Producer. Nationality: American. Born: Samuel Goldfisch in Warsaw, Poland, 27 August 1884; emigrated to the United States, 1897; naturalized, 1902. Family: Married 1) Blanche Lasky, 1910 (divorced 1919); 2) Frances Howard, 1925; son: the producer Samuel Goldwyn, Jr. Career: 1895—stayed with relatives in England and worked as blacksmith's helper; 1897—emigrated to the United States: worked as apprentice glovemaker, Gloversville, New York, and went to night school, then glove salesman; 1912—with his brother-in-law, Jesse L. Lasky, formed Jesse L. Lasky Feature Play Company, with Cecil B. De Mille as director (Goldwyn was treasurer); 1916—merged with Zukor's Famous Players (Goldwyn was chairman of the board); 1918—formed Goldwyn company with Edgar Selwyn; 1922—formed Samuel Goldwyn Productions, with no partners (his previous Selwyn company merged with Metro and Mayer companies to form Metro Goldwyn Mayer). Awards: Academy Award for The Best Years of Our Lives , 1946; Irving G. Thalberg
Films as Producer:
Potash and Perlmutter (Badger)
The Eternal City (Fitzmaurice); Cytherea (Fitzmaurice); Tarnish (Fitzmaurice); In Hollywood with Potash and Perlmutter (Green); Greed (von Stroheim) (co)
A Thief in Paradise (Fitzmaurice); His Supreme Moment (Fitzmaurice); The Dark Angel (Fitzmaurice); Stella Dallas (H. King)
Ben-Hur (Niblo) (co); The Winning of Barbara Worth (H. King); Partners Again ( With Potash and Perlmutter ) (H. King)
The Night of Love (Fitzmaurice); The Magic Flame (H. King); The Devil Dancer (Niblo)
Two Lovers (Niblo); The Awakening (Fleming)
The Rescue (Brenon); Bulldog Drummond (Jones); This Is Heaven (Santell); Condemned (Ruggles)
Raffles (D'Arrast and Fitzmaurice); Whoopee! (Freeland); The Devil to Pay (Fitzmaurice)
Street Scene (K. Vidor); One Heavenly Night (Fitzmaurice); Palmy Days (Sutherland); The Unholy Garden (Fitzmaurice); Arrowsmith (Ford); Tonight or Never (LeRoy)
The Greeks Had a Word for Them (V. Sherman); Cynara (K. Vidor); The Kid from Spain (McCarey)
Roman Scandals (Tuttle); The Masquerader (Wallace)
Nana (Arzner); We Live Again (Mamoulian); Kid Millions (Del Ruth)
The Wedding Night (K. Vidor); The Dark Angel (Franklin); Barbary Coast (Hawks); Splendor (Nugent)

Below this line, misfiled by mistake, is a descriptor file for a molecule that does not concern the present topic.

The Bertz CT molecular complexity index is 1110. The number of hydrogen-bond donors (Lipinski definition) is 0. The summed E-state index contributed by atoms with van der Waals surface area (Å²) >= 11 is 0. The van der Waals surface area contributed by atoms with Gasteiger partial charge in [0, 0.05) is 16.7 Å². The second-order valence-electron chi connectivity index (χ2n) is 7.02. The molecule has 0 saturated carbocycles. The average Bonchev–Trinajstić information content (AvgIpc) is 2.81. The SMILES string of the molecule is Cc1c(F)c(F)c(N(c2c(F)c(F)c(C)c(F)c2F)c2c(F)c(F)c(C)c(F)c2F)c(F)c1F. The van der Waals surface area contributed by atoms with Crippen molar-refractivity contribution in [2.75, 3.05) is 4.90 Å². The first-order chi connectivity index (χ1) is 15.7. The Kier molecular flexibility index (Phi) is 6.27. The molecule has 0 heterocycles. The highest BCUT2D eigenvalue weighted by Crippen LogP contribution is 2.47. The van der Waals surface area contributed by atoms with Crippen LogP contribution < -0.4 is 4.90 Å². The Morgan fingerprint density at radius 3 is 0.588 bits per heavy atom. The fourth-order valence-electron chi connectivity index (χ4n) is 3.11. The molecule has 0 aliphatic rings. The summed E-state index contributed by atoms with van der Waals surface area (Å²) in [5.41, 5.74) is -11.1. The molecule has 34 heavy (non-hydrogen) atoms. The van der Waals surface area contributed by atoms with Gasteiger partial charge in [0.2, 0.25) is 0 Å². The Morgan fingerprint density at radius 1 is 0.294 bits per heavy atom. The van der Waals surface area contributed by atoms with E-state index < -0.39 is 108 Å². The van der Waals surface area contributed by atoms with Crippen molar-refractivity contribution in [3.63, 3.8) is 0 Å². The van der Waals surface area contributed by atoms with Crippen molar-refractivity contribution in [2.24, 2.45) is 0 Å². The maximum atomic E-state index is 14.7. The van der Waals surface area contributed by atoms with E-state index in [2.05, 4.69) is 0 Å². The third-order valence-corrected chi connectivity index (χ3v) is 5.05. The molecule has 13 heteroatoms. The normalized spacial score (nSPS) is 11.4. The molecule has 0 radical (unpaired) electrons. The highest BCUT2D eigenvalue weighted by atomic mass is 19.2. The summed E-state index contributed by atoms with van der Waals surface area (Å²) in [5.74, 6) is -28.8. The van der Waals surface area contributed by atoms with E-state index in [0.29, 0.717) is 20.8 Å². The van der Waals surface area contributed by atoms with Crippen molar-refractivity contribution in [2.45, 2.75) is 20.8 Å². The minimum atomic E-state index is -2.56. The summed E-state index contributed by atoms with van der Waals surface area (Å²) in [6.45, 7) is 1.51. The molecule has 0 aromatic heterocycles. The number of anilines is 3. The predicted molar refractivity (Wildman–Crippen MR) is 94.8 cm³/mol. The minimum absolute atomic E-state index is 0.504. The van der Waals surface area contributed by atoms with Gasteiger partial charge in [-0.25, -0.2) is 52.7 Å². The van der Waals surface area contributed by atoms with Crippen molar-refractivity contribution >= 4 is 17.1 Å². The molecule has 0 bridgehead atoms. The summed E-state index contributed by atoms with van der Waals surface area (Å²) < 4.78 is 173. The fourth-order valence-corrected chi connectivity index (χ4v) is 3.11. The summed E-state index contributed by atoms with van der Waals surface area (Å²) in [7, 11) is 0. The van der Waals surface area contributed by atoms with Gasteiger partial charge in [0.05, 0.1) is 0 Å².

Strike Me Pink (Taurog); Dodsworth (Wyler); Come and Get It (Hawks and Wyler); These Three (Wyler); Beloved Enemy (Potter)
Dead End (Wyler); Woman Chases Man (Blystone); Stella Dallas (K. Vidor); The Hurricane (Ford and Heisler)
The Goldwyn Follies (Marshall, and Potter uncredited); The Adventures of Marco Polo (Mayo, and Ford uncredited); The Cowboy and the Lady (Potter)
The Real Glory (Hathaway); Wuthering Heights (Wyler); They Shall Have Music ( Ragged Angels ) (Mayo)
The Westerner (Wyler); Raffles (Wood)
The Little Foxes (Wyler); Ball of Fire (Hawks); The Pride of the Yankees (Wood)
The North Star ( Armored Attack ) (Milestone); They Got Me Covered (Butler)
Up in Arms (Nugent); The Princess and the Pirate (Butler)
Wonder Man (Humberstone)
The Kid from Brooklyn (McLeod); The Best Years of Our Lives (Wyler)
The Secret Life of Walter Mitty (McLeod); The Bishop's Wife (Koster)
A Song Is Born (Hawks); Enchantment (Reis)
Roseanna McCoy (Reis); My Foolish Heart (Robson)
Edge of Doom (Robson); Our Very Own (Miller)
Hans Christian Andersen (C. Vidor); I Want You (Robson)
Guys and Dolls (Mankiewicz)
Porgy and Bess (Preminger)
By GOLDWYN: book—
Behind the Screen , New York, 1923.
By GOLDWYN: articles—
Sight and Sound (London), April-June 1953.
Kine Weekly (London), 13 September 1956.
Journal of Screen Producers Guild (Beverly Hills, California), December 1965.
American Film (Washington, D.C.), vol. 12, no. 10, September 1987.
On GOLDWYN: books—